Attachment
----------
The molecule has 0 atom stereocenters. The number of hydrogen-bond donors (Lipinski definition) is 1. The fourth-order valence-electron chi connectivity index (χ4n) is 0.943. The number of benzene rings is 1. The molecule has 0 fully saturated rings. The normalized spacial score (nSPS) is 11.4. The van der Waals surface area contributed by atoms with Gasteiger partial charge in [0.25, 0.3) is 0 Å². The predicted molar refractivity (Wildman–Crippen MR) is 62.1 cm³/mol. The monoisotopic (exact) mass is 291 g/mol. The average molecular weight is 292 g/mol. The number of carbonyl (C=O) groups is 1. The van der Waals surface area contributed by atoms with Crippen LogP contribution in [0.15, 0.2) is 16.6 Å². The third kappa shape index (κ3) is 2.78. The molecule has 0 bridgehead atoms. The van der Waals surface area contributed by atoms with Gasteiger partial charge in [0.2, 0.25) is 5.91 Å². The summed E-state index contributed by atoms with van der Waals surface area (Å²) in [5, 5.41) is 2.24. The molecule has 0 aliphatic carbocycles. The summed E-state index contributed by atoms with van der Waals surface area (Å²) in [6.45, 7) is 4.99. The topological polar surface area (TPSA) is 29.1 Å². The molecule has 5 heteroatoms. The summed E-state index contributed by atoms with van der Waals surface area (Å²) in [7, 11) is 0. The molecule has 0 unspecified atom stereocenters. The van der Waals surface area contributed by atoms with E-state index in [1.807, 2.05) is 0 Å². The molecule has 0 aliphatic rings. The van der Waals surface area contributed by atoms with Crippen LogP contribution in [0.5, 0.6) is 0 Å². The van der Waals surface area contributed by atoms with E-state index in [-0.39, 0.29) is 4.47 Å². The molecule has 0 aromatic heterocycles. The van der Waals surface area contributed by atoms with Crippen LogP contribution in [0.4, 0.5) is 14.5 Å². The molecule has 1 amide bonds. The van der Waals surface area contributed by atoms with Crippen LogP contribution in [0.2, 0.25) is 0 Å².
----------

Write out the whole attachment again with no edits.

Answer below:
The molecule has 0 atom stereocenters. The number of hydrogen-bond donors (Lipinski definition) is 1. The fourth-order valence-electron chi connectivity index (χ4n) is 0.943. The number of benzene rings is 1. The molecule has 0 fully saturated rings. The normalized spacial score (nSPS) is 11.4. The van der Waals surface area contributed by atoms with Gasteiger partial charge in [0.25, 0.3) is 0 Å². The predicted molar refractivity (Wildman–Crippen MR) is 62.1 cm³/mol. The monoisotopic (exact) mass is 291 g/mol. The average molecular weight is 292 g/mol. The number of carbonyl (C=O) groups is 1. The van der Waals surface area contributed by atoms with Crippen LogP contribution in [0.15, 0.2) is 16.6 Å². The third kappa shape index (κ3) is 2.78. The molecule has 0 bridgehead atoms. The van der Waals surface area contributed by atoms with Gasteiger partial charge in [0.2, 0.25) is 5.91 Å². The summed E-state index contributed by atoms with van der Waals surface area (Å²) in [5, 5.41) is 2.24. The molecule has 0 aliphatic carbocycles. The summed E-state index contributed by atoms with van der Waals surface area (Å²) in [6.45, 7) is 4.99. The topological polar surface area (TPSA) is 29.1 Å². The molecule has 5 heteroatoms. The summed E-state index contributed by atoms with van der Waals surface area (Å²) in [7, 11) is 0. The molecule has 0 unspecified atom stereocenters. The van der Waals surface area contributed by atoms with E-state index in [1.807, 2.05) is 0 Å². The molecule has 0 aliphatic rings. The van der Waals surface area contributed by atoms with Crippen LogP contribution in [0.5, 0.6) is 0 Å². The van der Waals surface area contributed by atoms with E-state index in [-0.39, 0.29) is 4.47 Å². The molecule has 0 aromatic heterocycles. The van der Waals surface area contributed by atoms with Crippen LogP contribution in [0.4, 0.5) is 14.5 Å². The molecule has 1 amide bonds. The van der Waals surface area contributed by atoms with Crippen LogP contribution in [0.2, 0.25) is 0 Å².